Shell has begun to quantify the cost of its exit from Russia in an update ahead of its Q1 2022 results.
In an April 7 note the supermajor said the post-tax impact from the impairment, including write-downs of receivables, expected credit losses, and onerous contracts, was expected to be in the region of $4-5 billion (£3-3.8bn).
Shell announced its intention to exit its joint ventures with Russian state-backed group Gazprom and related entities in February, in response to the country’s invasion of Ukraine.
This includes divesting a 27.5% stake in the Sakhalin-II liquefied natural gas facility, a 50% stake in the Salym Petroleum Development and the Gydan energy venture. Shell will also end its involvement in the Nord Stream 2 pipeline project.
It followed similar exit plans from fellow supermajors BP and Equinor, though TotalEnergies has stopped short of a full withdrawal, saying instead that it would halt new investment and commodity purchases.
However, as of late March the company has not shared a concrete plan for how it will extricate itself entirely from these assets, or the Russian market.
In its update, Shell added that the prevailing volatility in commodity prices had led to larger ranges in its financial guidance for the quarter.
Shares in Shell reportedly opened more than 1% lower in early trade on news of the write down.
Susannah Streeter, senior investment and markets analyst at Hargreaves Lansdown noted that the impairment costs appeared to have “unnerved investors again”, with growing worries over the potential hit to the company’s bottom line.
“But despite the eye watering costs, the share price should continue to stay reasonably resilient given the divestment far outweighs the reputational damage which could be caused had it not pulled out,” she added.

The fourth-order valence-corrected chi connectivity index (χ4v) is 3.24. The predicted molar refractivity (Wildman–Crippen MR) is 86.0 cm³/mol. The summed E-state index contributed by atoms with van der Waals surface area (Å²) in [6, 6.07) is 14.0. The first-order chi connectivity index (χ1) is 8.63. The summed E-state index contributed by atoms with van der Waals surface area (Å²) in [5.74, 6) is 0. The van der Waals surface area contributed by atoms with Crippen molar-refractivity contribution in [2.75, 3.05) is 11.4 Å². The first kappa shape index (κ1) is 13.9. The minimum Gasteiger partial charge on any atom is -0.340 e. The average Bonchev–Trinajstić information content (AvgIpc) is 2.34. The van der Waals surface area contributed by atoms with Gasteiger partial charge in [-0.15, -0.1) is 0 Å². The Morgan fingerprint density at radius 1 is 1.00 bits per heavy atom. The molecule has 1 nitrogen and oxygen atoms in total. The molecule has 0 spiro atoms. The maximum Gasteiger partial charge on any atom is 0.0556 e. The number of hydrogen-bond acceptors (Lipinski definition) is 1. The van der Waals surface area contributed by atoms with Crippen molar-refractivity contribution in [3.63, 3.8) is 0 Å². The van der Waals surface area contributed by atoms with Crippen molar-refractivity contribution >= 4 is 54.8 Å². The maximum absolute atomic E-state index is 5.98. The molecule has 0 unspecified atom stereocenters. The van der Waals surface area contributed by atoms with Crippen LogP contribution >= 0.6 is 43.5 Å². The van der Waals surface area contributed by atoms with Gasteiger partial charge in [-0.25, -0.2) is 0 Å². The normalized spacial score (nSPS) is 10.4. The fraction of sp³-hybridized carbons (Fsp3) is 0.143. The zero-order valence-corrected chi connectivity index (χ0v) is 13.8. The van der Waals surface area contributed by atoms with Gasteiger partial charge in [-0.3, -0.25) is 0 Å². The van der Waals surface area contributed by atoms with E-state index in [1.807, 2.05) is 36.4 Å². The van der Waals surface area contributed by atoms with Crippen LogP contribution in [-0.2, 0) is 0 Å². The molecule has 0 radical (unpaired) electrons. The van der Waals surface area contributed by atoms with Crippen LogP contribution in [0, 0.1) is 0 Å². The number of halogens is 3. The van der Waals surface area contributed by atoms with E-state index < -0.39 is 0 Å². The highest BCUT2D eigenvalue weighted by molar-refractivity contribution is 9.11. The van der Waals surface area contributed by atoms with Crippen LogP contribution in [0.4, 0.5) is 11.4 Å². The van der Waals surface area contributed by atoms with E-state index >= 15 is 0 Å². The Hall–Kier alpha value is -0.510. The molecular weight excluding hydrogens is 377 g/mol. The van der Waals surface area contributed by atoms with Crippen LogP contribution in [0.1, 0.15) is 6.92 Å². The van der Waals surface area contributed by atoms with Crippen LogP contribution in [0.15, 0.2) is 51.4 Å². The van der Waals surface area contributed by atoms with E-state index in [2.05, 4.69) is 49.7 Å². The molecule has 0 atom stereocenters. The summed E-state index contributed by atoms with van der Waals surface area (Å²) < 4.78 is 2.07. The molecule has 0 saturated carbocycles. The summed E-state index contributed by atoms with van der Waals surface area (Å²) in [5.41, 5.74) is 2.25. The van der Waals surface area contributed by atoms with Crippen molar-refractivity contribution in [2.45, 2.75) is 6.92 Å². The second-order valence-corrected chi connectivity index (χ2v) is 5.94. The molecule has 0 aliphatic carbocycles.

At the same time, Q1 2022 will also see the company change how it reports revenue from its various divisions. This will see its Renewables & Energy Solutions business reported separately from Integrated Gas for the first time, with the former expects to deliver between $100-600m in adjusted earnings.
Shell’s Oil Products and Chemicals units will be reorganised into two segments – Marketing and Chemicals & Products – while its shale assets in Canada will also be reported as part of its Integrated Gas segment instead of the Upstream segment.
Group gas production is expected to be between 860-910,000 barrels of oil equivalent per day (boepd) driven by maintenance activities, including the planned turnaround of one of the trains at Pearl.
Upstream oil production is expected to be between 1.9-2.05 million boepd, reflecting a minor reduction due the change in Canadian shale reporting.
Meanwhile refining appears to be increasingly profitable, with indicative margins for the quarter expected to rise to $10.23/bbl – almost four times the $2.65/bbl margin reported for Q1 2021.
Full group results for Q1 2022 are expected to be published on 5 May.